« CSInsider|Design coming soon to Adobe.tv! | Main | Everyday Timesavers premiering on Adobe TV »

Developing Design Ideas using Creative Suite 4

Recently I came across this interesting article on Industry trends in prototyping by Dave Cronin from Cooper; the article focuses on Adobe Fireworks, but is an interesting read for any type of prototyping. This made me go down memory lane, and think about how, I, as a designer and teacher, have been approaching conceptualization.

Having been a Graphic Design teacher to college students since 1995, I have gone through multiple and turbulent eras of software development and hardware upgrades. For many years, I was the type of "evil" teacher that would insist on numerous thumbnail sketches, hand-drawn comps, and idea boards; I insisted on those because I could not bear to see my students slowly drag their mice around the desk, staring at their computer with an empty look, and wait for a good idea to miraculously appear on screen... My take was that you'd go to the computer only once your idea with fixed on paper, and then you'd produce it.
I was brought to change my mind around 2002 when Adobe came out with InDesign 2.0 and introduced the ability to import native files into the page layout and initiated the integration process between various applications. At the same time, we had machines that would finally allow us to have all of our creative applications open at one time. With integration, also came the beginning of common user interface, which meant that my students had no problems learning the basics of InDesign or Illustrator, just because the interface was so similar to Photoshop (which they had been using practically since they were born). The other factor that influenced me in this decision was that students were increasingly computer and web literate, and were able to use their computers creatively and also find useful information and inspiration online. That changed the rules of the ball game.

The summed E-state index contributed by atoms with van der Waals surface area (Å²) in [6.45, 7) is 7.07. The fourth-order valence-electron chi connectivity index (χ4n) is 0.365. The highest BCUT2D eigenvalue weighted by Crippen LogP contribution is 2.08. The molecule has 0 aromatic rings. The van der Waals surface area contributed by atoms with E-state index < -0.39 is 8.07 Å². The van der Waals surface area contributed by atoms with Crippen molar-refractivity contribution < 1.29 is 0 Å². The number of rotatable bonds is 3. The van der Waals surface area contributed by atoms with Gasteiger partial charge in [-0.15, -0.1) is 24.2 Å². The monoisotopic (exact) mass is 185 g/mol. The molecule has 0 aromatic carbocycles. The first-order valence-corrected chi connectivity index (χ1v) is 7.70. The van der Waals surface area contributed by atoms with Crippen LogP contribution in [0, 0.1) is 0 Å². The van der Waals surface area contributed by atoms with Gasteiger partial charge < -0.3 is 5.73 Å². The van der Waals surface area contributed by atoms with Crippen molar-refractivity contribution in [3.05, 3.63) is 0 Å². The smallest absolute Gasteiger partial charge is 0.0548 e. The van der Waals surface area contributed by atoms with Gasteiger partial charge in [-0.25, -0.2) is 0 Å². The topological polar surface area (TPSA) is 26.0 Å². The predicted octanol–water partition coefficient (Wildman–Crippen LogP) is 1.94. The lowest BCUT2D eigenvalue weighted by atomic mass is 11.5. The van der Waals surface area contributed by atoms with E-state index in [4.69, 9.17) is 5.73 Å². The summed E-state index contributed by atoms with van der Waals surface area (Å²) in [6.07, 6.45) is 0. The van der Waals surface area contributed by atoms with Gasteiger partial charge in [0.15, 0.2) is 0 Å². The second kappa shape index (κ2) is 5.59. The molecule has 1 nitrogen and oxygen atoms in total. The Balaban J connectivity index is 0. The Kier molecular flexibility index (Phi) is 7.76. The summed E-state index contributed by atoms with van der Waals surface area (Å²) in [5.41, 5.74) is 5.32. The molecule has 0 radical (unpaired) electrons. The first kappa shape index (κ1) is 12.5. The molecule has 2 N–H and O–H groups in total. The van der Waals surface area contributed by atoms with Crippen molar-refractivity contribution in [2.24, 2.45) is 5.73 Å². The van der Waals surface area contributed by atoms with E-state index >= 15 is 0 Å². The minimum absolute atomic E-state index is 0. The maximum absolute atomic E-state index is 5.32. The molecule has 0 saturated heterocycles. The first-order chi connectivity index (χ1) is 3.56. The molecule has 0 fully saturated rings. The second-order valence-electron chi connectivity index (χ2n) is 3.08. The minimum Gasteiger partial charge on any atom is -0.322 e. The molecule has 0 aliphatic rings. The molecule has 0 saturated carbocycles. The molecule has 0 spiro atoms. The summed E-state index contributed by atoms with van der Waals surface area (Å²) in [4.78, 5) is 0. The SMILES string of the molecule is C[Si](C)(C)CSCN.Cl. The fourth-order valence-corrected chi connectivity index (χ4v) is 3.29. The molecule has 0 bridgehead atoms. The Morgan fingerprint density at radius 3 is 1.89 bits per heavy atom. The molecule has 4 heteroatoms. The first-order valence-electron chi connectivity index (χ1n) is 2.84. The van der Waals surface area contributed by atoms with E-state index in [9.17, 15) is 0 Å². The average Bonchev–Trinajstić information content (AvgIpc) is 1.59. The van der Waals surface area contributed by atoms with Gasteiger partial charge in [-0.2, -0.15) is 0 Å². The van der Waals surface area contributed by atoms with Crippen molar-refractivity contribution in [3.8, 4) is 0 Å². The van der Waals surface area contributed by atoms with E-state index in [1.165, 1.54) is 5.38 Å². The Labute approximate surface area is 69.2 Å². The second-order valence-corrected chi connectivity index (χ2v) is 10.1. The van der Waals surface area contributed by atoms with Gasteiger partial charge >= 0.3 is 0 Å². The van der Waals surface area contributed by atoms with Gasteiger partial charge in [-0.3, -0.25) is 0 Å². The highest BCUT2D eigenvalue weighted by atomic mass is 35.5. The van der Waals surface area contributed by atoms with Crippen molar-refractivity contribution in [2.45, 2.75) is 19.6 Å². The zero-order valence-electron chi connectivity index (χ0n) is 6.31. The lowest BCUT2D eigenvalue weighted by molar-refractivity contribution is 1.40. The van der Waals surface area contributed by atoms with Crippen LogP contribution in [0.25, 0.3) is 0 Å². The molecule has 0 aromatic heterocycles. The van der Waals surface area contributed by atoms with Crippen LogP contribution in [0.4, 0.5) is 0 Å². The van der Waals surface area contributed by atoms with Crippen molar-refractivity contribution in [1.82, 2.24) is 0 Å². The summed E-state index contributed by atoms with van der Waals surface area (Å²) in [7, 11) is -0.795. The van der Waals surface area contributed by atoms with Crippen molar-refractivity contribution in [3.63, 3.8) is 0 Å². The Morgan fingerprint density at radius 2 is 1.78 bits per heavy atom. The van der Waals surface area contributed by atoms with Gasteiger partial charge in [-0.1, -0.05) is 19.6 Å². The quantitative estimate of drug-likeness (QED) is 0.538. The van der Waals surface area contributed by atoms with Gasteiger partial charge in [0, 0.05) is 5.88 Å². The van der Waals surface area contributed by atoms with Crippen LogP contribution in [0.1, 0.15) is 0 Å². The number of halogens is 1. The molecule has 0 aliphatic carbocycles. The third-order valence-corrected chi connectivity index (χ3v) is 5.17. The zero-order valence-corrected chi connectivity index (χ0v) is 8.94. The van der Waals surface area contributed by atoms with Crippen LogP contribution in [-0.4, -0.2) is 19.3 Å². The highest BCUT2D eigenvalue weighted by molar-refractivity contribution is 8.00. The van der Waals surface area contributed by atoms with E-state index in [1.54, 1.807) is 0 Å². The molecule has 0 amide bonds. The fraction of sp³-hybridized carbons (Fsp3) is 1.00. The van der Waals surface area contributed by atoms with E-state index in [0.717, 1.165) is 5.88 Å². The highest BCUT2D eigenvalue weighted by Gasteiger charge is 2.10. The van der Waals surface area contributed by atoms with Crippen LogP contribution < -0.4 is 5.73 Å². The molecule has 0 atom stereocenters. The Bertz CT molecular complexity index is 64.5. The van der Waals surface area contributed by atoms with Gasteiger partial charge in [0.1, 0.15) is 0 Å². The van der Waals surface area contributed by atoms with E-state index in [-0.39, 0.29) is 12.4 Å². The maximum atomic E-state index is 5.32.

During the ideation phase, seeing is believing, and WYSIWG is really the only way we can start believing. Here are just a few features that help me believing and allow me to boil it down to a great design in no time:

  • Color Settings are Suite wide and give me the confidence that the color I'll see in Illustrator will be the same I see in InDesign, and on PDF, for example. No more guessing.

  • The fact that I can rapidly comp CMYK and RGB images (independently of their file type) together in InDesign, without having to go to Photoshop to normalize them, makes it so much faster to preview a layout idea.

  • The Adjustment panel in Photoshop allows for rapid creation of a variety of adjustments in a non destructive way by automatically adding Adjustment Layers, which I can then turn on and off in my InDesign layout by modifying the Object Layer Options.

  • Support for 3D objects allows for rapid positioning of realistic objects in any image. And the possibility to apply 2D graphics on any kind of 3D object allows for prototyping on any object (eg. bottles, boxes, spheres).

  • Live Trace in Illustrator, allows me to quickly transform raster images to vectors in Illustrator and start working on them and modifying them.

  • Live Color in Illustrator and menu access to the Kuler database (now also available in the other Creative Suite 4 applications) helps me get inspired chromatically and share my favorite colors with the world.

  • Illustrator files can be built in such a way that they are easily reused in Flash. Press F8 in Illustrator, and you'll create a Symbol that Flash will understand. This allows for ideation in Illustrator (for Designers) and a viable hand-off to Flash Developers.

  • Multiple Artboards in Illustrator let me quickly create iterations and variations of vector graphics in a single document, and then I can choose which one to use during placement in InDesign.

  • The new prototyping workflow that is now possible between InDesign and Flash, through the XFL interchange format, gives a whole new meaning to the designer to developer workflow.

  • I increasingly use Fireworks to create both rough and comprehensive comps for web pages or interactive designs. It's ability to create interactive PDFs and clickable Web pages, so that they can be viewed, and "experienced" by the recipients, is just such a time saver. And once I am done there, I can export the whole thing as CSS based HTML to be fine tuned in Dreamweaver